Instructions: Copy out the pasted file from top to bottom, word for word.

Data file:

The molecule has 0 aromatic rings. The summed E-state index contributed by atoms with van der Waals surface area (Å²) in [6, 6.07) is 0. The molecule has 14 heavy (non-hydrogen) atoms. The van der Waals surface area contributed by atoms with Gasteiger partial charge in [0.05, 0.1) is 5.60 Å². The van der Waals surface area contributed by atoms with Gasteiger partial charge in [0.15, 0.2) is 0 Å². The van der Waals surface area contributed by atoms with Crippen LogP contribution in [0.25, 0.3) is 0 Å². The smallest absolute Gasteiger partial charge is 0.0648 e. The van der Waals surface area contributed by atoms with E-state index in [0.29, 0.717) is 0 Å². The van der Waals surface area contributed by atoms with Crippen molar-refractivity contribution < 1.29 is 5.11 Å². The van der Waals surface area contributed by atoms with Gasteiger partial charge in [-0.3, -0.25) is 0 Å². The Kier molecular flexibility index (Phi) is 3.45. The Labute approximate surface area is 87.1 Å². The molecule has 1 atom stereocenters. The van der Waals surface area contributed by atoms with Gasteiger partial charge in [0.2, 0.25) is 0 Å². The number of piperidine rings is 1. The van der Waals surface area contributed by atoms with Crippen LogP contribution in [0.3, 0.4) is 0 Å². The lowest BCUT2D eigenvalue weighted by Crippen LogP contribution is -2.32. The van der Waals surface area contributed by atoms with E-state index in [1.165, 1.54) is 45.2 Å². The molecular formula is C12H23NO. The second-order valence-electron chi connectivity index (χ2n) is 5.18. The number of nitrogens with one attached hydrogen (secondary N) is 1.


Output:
The molecule has 0 aromatic rings. The summed E-state index contributed by atoms with van der Waals surface area (Å²) in [6, 6.07) is 0. The molecule has 14 heavy (non-hydrogen) atoms. The van der Waals surface area contributed by atoms with Gasteiger partial charge in [0.05, 0.1) is 5.60 Å². The van der Waals surface area contributed by atoms with Gasteiger partial charge in [0.15, 0.2) is 0 Å². The van der Waals surface area contributed by atoms with Crippen LogP contribution in [0.25, 0.3) is 0 Å². The smallest absolute Gasteiger partial charge is 0.0648 e. The van der Waals surface area contributed by atoms with E-state index in [0.29, 0.717) is 0 Å². The van der Waals surface area contributed by atoms with Crippen molar-refractivity contribution < 1.29 is 5.11 Å². The van der Waals surface area contributed by atoms with Gasteiger partial charge in [-0.3, -0.25) is 0 Å². The Kier molecular flexibility index (Phi) is 3.45. The Labute approximate surface area is 87.1 Å². The molecule has 1 atom stereocenters. The van der Waals surface area contributed by atoms with Gasteiger partial charge in [0.2, 0.25) is 0 Å². The number of piperidine rings is 1. The van der Waals surface area contributed by atoms with Crippen LogP contribution in [0.3, 0.4) is 0 Å². The lowest BCUT2D eigenvalue weighted by Crippen LogP contribution is -2.32. The van der Waals surface area contributed by atoms with E-state index in [1.165, 1.54) is 45.2 Å². The molecular formula is C12H23NO. The second-order valence-electron chi connectivity index (χ2n) is 5.18. The number of nitrogens with one attached hydrogen (secondary N) is 1.